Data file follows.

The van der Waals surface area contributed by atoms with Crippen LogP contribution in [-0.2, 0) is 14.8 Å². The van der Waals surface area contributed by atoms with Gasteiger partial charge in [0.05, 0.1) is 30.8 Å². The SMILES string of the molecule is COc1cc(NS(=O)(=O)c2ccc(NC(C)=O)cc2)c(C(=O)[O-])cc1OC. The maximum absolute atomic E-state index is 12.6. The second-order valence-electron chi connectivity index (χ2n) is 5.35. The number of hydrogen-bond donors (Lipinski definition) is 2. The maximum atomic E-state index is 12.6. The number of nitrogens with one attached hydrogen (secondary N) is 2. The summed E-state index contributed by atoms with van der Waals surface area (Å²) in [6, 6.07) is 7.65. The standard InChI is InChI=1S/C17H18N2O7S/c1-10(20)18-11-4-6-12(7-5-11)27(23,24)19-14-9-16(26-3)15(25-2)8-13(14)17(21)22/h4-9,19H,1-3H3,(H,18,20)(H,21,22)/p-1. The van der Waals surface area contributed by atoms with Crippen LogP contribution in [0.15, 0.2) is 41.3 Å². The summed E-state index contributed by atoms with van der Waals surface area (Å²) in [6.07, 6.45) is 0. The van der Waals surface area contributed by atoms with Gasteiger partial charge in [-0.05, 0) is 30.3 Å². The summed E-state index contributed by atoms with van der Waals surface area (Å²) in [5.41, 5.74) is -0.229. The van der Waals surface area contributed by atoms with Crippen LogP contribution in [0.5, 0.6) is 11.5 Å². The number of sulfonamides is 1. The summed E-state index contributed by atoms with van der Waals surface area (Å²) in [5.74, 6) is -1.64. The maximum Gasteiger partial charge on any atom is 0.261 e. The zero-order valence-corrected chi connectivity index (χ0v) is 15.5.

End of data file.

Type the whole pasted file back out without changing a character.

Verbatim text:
The van der Waals surface area contributed by atoms with Crippen LogP contribution in [-0.2, 0) is 14.8 Å². The van der Waals surface area contributed by atoms with Gasteiger partial charge in [0.05, 0.1) is 30.8 Å². The SMILES string of the molecule is COc1cc(NS(=O)(=O)c2ccc(NC(C)=O)cc2)c(C(=O)[O-])cc1OC. The maximum absolute atomic E-state index is 12.6. The second-order valence-electron chi connectivity index (χ2n) is 5.35. The number of hydrogen-bond donors (Lipinski definition) is 2. The maximum atomic E-state index is 12.6. The number of nitrogens with one attached hydrogen (secondary N) is 2. The summed E-state index contributed by atoms with van der Waals surface area (Å²) in [6, 6.07) is 7.65. The standard InChI is InChI=1S/C17H18N2O7S/c1-10(20)18-11-4-6-12(7-5-11)27(23,24)19-14-9-16(26-3)15(25-2)8-13(14)17(21)22/h4-9,19H,1-3H3,(H,18,20)(H,21,22)/p-1. The van der Waals surface area contributed by atoms with Crippen LogP contribution in [0.15, 0.2) is 41.3 Å². The summed E-state index contributed by atoms with van der Waals surface area (Å²) in [6.07, 6.45) is 0. The van der Waals surface area contributed by atoms with Gasteiger partial charge in [-0.05, 0) is 30.3 Å². The summed E-state index contributed by atoms with van der Waals surface area (Å²) in [5.41, 5.74) is -0.229. The van der Waals surface area contributed by atoms with Crippen LogP contribution in [0.5, 0.6) is 11.5 Å². The number of sulfonamides is 1. The summed E-state index contributed by atoms with van der Waals surface area (Å²) in [5.74, 6) is -1.64. The maximum Gasteiger partial charge on any atom is 0.261 e. The zero-order valence-corrected chi connectivity index (χ0v) is 15.5.